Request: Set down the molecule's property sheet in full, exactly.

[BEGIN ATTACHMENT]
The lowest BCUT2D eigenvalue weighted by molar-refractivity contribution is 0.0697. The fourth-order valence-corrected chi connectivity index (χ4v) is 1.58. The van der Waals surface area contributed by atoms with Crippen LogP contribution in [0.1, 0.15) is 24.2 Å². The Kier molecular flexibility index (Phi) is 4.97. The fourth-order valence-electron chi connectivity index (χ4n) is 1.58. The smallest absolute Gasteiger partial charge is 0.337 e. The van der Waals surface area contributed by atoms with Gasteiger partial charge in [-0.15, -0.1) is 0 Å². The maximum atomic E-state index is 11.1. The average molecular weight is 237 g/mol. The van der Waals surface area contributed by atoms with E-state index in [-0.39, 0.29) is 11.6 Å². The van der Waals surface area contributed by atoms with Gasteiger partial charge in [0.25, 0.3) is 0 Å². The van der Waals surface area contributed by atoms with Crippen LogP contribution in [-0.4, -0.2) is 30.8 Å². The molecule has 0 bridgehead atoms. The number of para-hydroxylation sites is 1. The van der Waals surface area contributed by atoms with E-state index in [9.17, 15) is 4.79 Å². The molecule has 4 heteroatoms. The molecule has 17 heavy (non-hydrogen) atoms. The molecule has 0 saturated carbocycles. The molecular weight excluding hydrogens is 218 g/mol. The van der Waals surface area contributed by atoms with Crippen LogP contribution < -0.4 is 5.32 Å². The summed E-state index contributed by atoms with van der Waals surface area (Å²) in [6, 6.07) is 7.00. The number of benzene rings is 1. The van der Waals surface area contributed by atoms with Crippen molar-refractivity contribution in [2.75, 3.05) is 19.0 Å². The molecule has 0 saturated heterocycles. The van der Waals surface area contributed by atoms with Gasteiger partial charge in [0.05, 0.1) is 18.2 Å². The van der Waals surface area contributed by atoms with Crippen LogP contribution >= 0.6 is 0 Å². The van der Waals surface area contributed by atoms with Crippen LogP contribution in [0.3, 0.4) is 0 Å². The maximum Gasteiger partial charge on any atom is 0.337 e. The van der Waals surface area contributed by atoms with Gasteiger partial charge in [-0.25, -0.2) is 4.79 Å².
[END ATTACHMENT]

The lowest BCUT2D eigenvalue weighted by molar-refractivity contribution is 0.0697. The fourth-order valence-corrected chi connectivity index (χ4v) is 1.58. The van der Waals surface area contributed by atoms with Crippen LogP contribution in [0.1, 0.15) is 24.2 Å². The Kier molecular flexibility index (Phi) is 4.97. The fourth-order valence-electron chi connectivity index (χ4n) is 1.58. The smallest absolute Gasteiger partial charge is 0.337 e. The van der Waals surface area contributed by atoms with Gasteiger partial charge in [-0.15, -0.1) is 0 Å². The maximum atomic E-state index is 11.1. The average molecular weight is 237 g/mol. The van der Waals surface area contributed by atoms with E-state index in [-0.39, 0.29) is 11.6 Å². The van der Waals surface area contributed by atoms with Gasteiger partial charge in [0.25, 0.3) is 0 Å². The van der Waals surface area contributed by atoms with Crippen LogP contribution in [-0.4, -0.2) is 30.8 Å². The molecule has 0 bridgehead atoms. The number of para-hydroxylation sites is 1. The van der Waals surface area contributed by atoms with E-state index in [9.17, 15) is 4.79 Å². The molecule has 4 heteroatoms. The molecule has 17 heavy (non-hydrogen) atoms. The molecule has 0 saturated carbocycles. The molecular weight excluding hydrogens is 218 g/mol. The van der Waals surface area contributed by atoms with Crippen LogP contribution < -0.4 is 5.32 Å². The summed E-state index contributed by atoms with van der Waals surface area (Å²) in [6, 6.07) is 7.00. The number of benzene rings is 1. The van der Waals surface area contributed by atoms with Crippen molar-refractivity contribution in [2.75, 3.05) is 19.0 Å². The molecule has 0 saturated heterocycles. The van der Waals surface area contributed by atoms with Gasteiger partial charge in [0.05, 0.1) is 18.2 Å². The van der Waals surface area contributed by atoms with Crippen LogP contribution >= 0.6 is 0 Å². The van der Waals surface area contributed by atoms with Crippen LogP contribution in [0.3, 0.4) is 0 Å². The maximum Gasteiger partial charge on any atom is 0.337 e. The van der Waals surface area contributed by atoms with Gasteiger partial charge in [-0.25, -0.2) is 4.79 Å².